So Henry embraced the role of political outsider. Styling himself a reformer even as he clung to the declining patrician caste system, he wrote blistering essays about the men who could elevate him to power. Although acute enough to recognize his aristocratic expectations belonged to a lost era, he resented the new social order, from the money men at the top of the pyramid to the immigrants at the bottom. “In a society of Jews and brokers, a world made up of maniacs wild for gold,” he complained, “I have no place.” His anti-Semitism was extreme even for his social class; he also hated Irish Catholics. In truth Henry Adams believed few men or women his equal, and was so unconstrained by convention that he rarely bothered to pretend otherwise. His friends adored him, but his “distilled and vitriolic mockery,” as one put it, was an acquired taste.
As an intellectual, however, Henry was a decided success. Even critics who thought “his influence … not quite wholesome,” the writer Owen Wister observed, admitted that “he knew an extraordinary number of things very well — better than almost anybody you were likely to see in America — to be with him, dine with him, was a luxury and excitement.” Henry taught history at Harvard and edited one of the nation’s leading literary journals, North American Review. Later he produced novels, original works of history and a variety of essays that reflected his unique, ironic sensibility. He also wrote thousands of letters, many from far-flung islands that he romanticized as free from the corrupting modernism of the West.
Witnessing the economic disorder and imperialism of the late 19th century, Henry grew increasingly pessimistic about American progress. His critique of the cultural impact of industrial capitalism was most clearly presented in a posthumously published memoir, “The Education of Henry Adams.” Circulated privately near the end of his life and published a year after the United States’ entry into World War I, the book found a sympathetic audience among readers who, under less traumatic circumstances, might not have identified with Henry’s cynicism and pulsing anxiety. It won the Pulitzer Prize in 1919 and regularly ranks among the finest American nonfiction works of the 20th century.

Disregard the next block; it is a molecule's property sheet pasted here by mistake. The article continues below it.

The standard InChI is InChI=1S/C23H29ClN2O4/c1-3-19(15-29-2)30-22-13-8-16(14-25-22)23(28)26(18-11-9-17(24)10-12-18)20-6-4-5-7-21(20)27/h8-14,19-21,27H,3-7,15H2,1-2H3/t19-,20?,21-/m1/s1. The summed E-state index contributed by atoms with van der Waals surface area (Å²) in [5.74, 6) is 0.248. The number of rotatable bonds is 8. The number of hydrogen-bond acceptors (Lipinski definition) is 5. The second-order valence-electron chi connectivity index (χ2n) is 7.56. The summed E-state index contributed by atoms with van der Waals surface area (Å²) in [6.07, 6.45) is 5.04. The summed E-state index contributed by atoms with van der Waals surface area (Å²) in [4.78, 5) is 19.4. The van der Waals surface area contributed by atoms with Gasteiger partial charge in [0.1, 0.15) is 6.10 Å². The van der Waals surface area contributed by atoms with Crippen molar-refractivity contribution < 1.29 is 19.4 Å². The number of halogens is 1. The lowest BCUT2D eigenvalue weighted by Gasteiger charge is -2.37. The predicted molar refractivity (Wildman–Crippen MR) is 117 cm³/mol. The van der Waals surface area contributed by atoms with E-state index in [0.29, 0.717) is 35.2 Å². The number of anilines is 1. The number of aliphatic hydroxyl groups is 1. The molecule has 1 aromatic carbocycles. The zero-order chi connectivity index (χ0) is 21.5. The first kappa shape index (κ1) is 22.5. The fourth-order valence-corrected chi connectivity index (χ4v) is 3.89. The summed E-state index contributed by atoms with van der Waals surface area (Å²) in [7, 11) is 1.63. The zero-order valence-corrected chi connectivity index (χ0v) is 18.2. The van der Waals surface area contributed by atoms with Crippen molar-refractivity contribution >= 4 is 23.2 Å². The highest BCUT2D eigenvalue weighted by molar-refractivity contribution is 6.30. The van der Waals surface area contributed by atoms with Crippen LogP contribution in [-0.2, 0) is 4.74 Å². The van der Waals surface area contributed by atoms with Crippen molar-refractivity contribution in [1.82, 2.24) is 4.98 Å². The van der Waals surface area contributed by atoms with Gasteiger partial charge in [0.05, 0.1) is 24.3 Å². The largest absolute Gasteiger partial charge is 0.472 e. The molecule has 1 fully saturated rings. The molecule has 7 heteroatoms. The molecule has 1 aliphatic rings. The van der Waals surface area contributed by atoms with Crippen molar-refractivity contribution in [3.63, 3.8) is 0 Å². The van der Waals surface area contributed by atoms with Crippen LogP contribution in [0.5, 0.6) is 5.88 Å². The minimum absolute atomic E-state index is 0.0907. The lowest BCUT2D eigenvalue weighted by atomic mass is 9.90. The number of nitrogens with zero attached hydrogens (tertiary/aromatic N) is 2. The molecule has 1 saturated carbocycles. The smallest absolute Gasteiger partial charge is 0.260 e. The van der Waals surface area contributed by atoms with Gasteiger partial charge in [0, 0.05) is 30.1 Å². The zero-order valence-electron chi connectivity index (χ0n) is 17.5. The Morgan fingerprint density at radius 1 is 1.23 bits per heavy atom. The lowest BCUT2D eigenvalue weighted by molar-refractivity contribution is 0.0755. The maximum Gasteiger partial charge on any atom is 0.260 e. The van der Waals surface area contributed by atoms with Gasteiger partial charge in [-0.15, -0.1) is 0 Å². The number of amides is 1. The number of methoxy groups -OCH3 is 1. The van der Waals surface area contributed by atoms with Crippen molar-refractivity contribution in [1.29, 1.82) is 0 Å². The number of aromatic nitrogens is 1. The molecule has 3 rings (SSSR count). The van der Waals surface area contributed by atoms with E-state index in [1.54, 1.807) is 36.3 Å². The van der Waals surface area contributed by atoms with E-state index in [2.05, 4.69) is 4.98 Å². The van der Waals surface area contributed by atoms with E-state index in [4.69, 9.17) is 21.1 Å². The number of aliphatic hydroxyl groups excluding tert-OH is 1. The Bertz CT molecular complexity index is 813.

Brown, a historian at Elizabethtown College and the author of several previous biographies, contends that given the “eclectic range” of Henry’s experiences, he led a “rarer” life than his prominent forebears. However you define rare, it would be hard to beat John Quincy Adams. He conceived the Monroe Doctrine, served as president and later led the national antislavery movement from a seat in the House of Representatives. But Henry’s life was certainly exciting. He traveled the world, met royalty and knew everyone. A great deal of the pleasure of reading this book comes from the vivid portraits Brown draws of Henry’s friends, allies and enemies over the course of his life, a network so far-reaching that it creates, in the author’s skilled hands, a coherent intellectual and political history covering nearly the entirety of the long 19th century. Brown’s ability to conjure events spanning the globe and gently drop them into historical context is remarkable.
For Henry, the call to service never arrived and his efforts at political reform were in vain. After his wife’s death by suicide he spent decades in unrequited love with a senator’s wife. Lengthy stretches of “The Last American Aristocrat” are devoted to his writing. Brown’s analysis of key works is illuminating, but his claim that Henry was “our finest letter writer, our outstanding 19th-century historian,” remains open for debate. Beyond his memoir, his most significant publications were the nine volumes he wrote on the history of the United States during the Jefferson and Madison administrations. Rightly lauded at the time as masterworks of research (made possible because Henry’s social connections gained him access to key private archives), they were neither the most innovative nor the most influential works of history published during his lifetime.
That Henry was brilliant is beyond question. His aesthetic taste was very fine, and he wrote beautifully when he wasn’t consumed by bile. But his caustic critiques of others revealed an insecurity he never outgrew. The British statesman John Morley summed up the views of many who knew Henry Adams when he concluded, “If A. had ever looked at himself naked in a glass he would have rated other men a little more gently.” It’s a tribute to Brown’s talent as a biographer that he enables the reader to feel empathy for a man who expressed so little for anyone else.